Tac N Stretch Posterior Tibialis
Place a lacrosse ball on the inside of your shin. Slowly move the ball up and down your foot until you find a tender area. Hold the ball at this position and pump your ankle.
Do I Need to Be Stretching My Calves?
The majority of runners complain of stiff calves. At Golden Endurance we hear all the time, “my calves are so tight, my calves won’t loosen up no matter what I do” Often, the stiffness in calves runners are experiencing isn’t actually stiffness. The stiffness people are experiencing could actually be poor joint mobility at the ankle, muscles recovering from a workout, or neural tension referred from the back. It’s up to your therapist to help differentiate this perceived tension.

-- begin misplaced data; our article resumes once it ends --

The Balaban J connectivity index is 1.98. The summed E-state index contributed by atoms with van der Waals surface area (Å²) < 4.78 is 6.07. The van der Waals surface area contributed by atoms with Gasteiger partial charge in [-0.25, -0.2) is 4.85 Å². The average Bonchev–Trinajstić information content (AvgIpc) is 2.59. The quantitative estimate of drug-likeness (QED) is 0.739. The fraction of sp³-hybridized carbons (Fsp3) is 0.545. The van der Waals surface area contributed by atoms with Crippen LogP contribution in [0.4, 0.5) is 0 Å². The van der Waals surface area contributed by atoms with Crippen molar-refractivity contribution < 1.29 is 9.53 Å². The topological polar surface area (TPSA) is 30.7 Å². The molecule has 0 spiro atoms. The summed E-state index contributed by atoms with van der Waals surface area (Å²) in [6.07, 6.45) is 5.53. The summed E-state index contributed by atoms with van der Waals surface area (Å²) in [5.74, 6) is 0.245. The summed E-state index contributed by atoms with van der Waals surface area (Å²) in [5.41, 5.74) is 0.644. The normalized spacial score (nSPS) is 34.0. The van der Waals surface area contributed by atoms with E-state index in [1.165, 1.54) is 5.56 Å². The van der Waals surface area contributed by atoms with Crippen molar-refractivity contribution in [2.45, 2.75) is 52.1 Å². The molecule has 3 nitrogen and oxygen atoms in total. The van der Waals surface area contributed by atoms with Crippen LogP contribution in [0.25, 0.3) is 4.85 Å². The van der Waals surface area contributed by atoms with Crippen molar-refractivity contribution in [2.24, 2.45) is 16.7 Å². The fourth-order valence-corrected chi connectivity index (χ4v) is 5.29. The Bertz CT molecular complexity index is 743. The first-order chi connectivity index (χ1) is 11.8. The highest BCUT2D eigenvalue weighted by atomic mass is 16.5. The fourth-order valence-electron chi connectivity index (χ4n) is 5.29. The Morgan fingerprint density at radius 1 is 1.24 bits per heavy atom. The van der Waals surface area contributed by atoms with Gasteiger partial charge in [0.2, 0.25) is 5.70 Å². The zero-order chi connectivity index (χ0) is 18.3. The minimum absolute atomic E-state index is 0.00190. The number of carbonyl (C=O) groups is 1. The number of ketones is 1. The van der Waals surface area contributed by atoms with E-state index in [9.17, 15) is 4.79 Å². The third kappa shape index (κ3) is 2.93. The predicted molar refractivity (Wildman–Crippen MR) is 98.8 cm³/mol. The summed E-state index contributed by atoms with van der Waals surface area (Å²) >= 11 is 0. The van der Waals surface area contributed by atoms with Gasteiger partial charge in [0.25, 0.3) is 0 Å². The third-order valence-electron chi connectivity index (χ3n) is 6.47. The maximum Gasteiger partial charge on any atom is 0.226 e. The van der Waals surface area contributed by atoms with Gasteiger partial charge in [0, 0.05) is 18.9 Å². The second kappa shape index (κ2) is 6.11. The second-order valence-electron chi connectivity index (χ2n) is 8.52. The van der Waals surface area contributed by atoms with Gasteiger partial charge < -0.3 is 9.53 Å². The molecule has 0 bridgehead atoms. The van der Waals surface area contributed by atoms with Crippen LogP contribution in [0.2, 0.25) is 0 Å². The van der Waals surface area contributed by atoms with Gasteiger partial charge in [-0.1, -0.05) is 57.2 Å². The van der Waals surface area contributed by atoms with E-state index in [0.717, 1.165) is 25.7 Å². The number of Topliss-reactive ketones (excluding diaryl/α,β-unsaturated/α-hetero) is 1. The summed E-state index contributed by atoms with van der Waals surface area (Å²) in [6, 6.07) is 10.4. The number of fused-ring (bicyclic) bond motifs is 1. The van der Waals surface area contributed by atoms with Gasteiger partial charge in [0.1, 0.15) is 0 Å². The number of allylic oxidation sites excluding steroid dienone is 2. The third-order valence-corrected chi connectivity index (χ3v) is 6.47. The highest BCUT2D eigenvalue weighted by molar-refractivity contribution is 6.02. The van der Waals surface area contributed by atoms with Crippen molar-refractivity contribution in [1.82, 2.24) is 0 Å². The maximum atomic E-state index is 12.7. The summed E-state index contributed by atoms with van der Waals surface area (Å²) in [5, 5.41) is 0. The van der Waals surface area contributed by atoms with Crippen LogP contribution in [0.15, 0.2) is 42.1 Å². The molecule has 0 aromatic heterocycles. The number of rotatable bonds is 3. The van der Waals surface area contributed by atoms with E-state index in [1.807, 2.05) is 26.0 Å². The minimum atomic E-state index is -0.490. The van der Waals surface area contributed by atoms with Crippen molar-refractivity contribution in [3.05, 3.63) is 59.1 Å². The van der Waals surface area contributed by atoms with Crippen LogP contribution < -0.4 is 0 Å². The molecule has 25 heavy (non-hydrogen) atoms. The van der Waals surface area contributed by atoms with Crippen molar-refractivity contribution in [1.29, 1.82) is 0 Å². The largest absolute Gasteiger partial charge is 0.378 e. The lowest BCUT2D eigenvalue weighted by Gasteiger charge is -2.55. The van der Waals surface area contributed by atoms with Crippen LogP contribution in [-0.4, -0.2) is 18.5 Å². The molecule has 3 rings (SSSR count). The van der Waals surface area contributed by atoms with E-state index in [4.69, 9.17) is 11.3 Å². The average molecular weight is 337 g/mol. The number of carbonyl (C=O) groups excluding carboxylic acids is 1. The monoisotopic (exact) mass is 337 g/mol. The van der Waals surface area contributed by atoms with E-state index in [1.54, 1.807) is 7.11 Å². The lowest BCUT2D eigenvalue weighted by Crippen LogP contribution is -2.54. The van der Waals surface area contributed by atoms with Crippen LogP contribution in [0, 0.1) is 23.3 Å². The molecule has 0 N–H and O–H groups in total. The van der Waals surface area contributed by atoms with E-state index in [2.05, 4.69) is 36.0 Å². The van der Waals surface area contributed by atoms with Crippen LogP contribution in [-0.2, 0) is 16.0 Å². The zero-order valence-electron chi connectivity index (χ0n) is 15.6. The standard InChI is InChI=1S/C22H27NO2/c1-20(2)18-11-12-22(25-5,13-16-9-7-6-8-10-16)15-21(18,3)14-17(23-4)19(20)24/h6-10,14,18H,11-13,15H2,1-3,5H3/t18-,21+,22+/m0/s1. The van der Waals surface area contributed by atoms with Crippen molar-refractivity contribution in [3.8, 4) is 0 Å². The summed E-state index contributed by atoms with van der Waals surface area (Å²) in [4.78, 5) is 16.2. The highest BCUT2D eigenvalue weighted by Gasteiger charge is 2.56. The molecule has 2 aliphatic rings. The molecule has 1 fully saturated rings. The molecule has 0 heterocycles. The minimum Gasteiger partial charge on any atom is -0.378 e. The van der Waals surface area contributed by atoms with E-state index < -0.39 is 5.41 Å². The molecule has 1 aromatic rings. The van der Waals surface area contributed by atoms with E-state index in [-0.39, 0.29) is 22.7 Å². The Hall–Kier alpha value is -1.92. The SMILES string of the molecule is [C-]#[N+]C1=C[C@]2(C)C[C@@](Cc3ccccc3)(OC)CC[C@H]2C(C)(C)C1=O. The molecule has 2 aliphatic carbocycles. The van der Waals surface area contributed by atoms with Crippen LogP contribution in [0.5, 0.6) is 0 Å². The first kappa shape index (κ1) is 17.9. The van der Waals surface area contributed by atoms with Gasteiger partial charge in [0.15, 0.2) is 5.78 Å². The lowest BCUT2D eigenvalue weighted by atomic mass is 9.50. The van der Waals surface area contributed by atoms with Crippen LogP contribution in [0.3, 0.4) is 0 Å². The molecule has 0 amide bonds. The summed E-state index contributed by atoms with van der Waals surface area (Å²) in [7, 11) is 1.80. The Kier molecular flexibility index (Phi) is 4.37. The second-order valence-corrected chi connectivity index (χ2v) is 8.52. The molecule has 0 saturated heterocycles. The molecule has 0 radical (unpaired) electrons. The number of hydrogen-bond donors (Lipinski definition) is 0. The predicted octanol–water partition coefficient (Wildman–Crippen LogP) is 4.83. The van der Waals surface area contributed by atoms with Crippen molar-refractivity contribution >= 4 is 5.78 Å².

Strength at the ankle and Shin
The gastrocneumus and soleus muscles descend the backside of the leg to form the achilles tendon. The achilles tendon is pivotal in generating the push off force required to propel a runner forward. Often the achilles and calf muscles are weak and subsequently get overworked to the point where they feel restricted.
The single leg heel raise is a good way to test your gastrocnemius strength. Standing at a wall for balance, raise your heel up and down going through the full range of motion- it doesn’t count if you cannot reach the top of the motion! A good way to check to see if your reaching the top is performing the exercise while looking at a mirror. Runners who perform less than 20 heel raises are more susceptible to injury.